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Finance

Digital euro

As a digital form of central bank money, the digital euro would offer consumers and businesses more choice, reinforce the EU’s digital transition, and strengthen the international role of the euro.

What the EU is doing and why

The digital euro, a digital form of central bank money, would offer greater choice to consumers and businesses in situations where physical cash cannot be used. The digital euro would be a complement to cash, which would remain widely available and useable.

In the context of the EU’s digital transition, the digital euro could support the EU’s digital finance and retail payments strategies described above, thanks to its potential as an additional, innovative and safe means of payment.

Furthermore, the digital euro could ensure that central bank money – in both its physical and future digital form – is widely available to and accepted by users in the euro area, that it promotes accessibility and financial inclusion, and is tailored to user’s' needs, while preserving financial stability. The digital euro could also facilitate the development of pan-European and interoperable retail payment solutions, as well as promote efficiency, innovation and resilience in the EU’s digitalising economy.

Lastly, the digital euro could strengthen the international role of the euro and support the EU’s open strategic autonomy.

Frequently asked questions

A digital euro would be an electronic means of payment. It would be a digital version of cash, available to the general public and backed by the European Central Bank (ECB) the same way your physical banknotes and coins are. You could use it anywhere that you already use physical euro cash.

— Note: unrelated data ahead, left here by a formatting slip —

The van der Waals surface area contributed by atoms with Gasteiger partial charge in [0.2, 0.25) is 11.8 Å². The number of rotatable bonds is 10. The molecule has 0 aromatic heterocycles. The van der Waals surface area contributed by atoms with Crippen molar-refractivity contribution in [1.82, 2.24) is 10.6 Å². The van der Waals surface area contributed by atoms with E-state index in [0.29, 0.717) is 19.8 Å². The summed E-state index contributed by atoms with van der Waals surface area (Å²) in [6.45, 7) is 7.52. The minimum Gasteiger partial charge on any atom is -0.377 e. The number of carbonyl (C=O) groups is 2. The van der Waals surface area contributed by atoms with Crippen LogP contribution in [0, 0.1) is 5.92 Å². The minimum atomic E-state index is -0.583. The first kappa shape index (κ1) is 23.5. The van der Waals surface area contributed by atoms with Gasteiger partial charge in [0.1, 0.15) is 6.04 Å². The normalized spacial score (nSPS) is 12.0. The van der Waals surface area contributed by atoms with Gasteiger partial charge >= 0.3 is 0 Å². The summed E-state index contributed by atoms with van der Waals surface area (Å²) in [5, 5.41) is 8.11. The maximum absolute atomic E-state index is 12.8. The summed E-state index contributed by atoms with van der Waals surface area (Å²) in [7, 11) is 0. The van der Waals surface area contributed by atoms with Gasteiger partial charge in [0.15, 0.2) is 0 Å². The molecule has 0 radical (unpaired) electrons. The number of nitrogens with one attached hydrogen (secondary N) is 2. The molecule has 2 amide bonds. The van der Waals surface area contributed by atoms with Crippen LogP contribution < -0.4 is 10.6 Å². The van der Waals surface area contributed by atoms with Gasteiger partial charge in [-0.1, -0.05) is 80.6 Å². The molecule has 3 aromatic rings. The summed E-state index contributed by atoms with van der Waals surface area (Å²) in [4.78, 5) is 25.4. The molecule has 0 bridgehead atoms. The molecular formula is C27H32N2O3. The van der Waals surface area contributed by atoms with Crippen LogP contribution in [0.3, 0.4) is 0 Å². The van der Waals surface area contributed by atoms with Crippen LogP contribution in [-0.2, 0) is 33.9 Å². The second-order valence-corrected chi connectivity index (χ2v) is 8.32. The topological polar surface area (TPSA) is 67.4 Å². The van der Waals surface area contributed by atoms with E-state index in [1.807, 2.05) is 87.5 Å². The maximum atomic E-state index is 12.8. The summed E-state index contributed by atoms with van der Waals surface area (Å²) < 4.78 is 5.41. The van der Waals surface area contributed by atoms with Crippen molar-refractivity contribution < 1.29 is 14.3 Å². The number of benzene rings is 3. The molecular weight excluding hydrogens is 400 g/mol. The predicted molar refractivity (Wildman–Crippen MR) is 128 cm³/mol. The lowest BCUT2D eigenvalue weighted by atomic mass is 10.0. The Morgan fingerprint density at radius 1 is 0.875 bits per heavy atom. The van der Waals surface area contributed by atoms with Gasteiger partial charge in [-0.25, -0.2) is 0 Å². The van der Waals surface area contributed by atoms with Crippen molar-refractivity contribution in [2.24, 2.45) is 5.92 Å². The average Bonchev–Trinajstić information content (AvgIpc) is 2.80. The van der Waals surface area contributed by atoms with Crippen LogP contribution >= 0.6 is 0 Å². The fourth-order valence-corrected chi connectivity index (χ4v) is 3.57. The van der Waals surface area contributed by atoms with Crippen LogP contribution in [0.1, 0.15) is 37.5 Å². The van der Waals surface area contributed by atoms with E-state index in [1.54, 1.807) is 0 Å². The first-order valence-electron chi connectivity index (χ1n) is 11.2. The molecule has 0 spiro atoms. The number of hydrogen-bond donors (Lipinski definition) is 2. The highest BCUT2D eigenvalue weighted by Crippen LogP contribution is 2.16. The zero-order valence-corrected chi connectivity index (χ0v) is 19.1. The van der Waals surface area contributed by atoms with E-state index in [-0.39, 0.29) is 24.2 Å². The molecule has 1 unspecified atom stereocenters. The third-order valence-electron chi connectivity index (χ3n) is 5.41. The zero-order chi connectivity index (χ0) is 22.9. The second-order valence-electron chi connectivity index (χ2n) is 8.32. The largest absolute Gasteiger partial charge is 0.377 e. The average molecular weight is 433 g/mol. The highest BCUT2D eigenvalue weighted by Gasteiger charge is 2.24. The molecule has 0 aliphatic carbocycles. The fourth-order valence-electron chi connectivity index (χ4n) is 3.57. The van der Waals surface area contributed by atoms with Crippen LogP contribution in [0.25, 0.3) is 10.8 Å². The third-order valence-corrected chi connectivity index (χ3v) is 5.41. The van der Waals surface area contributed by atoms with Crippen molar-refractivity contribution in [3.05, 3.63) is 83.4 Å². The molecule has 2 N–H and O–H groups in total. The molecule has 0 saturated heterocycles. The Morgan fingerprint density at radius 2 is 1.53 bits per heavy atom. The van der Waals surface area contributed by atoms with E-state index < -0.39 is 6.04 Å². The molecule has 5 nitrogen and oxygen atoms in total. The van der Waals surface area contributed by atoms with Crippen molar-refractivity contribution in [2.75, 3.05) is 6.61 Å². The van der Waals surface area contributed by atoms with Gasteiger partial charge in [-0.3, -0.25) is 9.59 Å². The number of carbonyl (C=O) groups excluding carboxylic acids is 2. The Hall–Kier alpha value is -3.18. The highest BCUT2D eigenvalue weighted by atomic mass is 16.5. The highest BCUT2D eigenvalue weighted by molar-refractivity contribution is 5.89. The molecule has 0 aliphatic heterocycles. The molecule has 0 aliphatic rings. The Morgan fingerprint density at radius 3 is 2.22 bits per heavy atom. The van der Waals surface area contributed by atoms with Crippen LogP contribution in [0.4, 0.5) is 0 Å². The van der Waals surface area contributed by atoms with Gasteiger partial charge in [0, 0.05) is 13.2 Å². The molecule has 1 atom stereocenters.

People and businesses would have another means of payment that is accessible and accepted everywhere in the euro area. It would be an electronic means of payment, available for online transactions (e.g. e-commerce) and offline ones (eg. in areas without internet connection). It would promote innovation in retail payments and reinforce the international role of the euro.

It would be accessible to people, businesses, and public entities that reside or are established in a euro area Member State, on a temporary or permanent basis. Any person in the euro area could open a digital euro account if they want to, including people who do not have bank accounts. There would be no obligation to have or use digital euros if you don’t want to.

If the proposal for a framework for a possible digital euro is agreed upon by the European Parliament and Council, the ECB would need to take the final decision on whether to issue it. Therefore, it may still take a few years before the digital euro is issued.

Euro currency icon and EUR money symbol digital concept 3d illustration
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Euro currency icon and EUR money symbol digital concept 3d illustration
Latest from the European Central Bank

Digital euro explained

Policy making timeline

  1. November 2023
    Next steps
  2. 28 June 2023
    Legislative proposal
  3. 7 November 2022
    High level conference
  4. 5 April 2022
    Consultation

    The Commission launched a targeted consultation on a digital euro.

    End date: 16 June 2022

  5. 14 July 2021
    Investigation phase

    The ECB launched the investigation phase of the digital euro project.

  6. 12 October 2020
    Consultation - ECB

    The ECB launched a public consultation on a digital euro.

    End date: 12 January 2021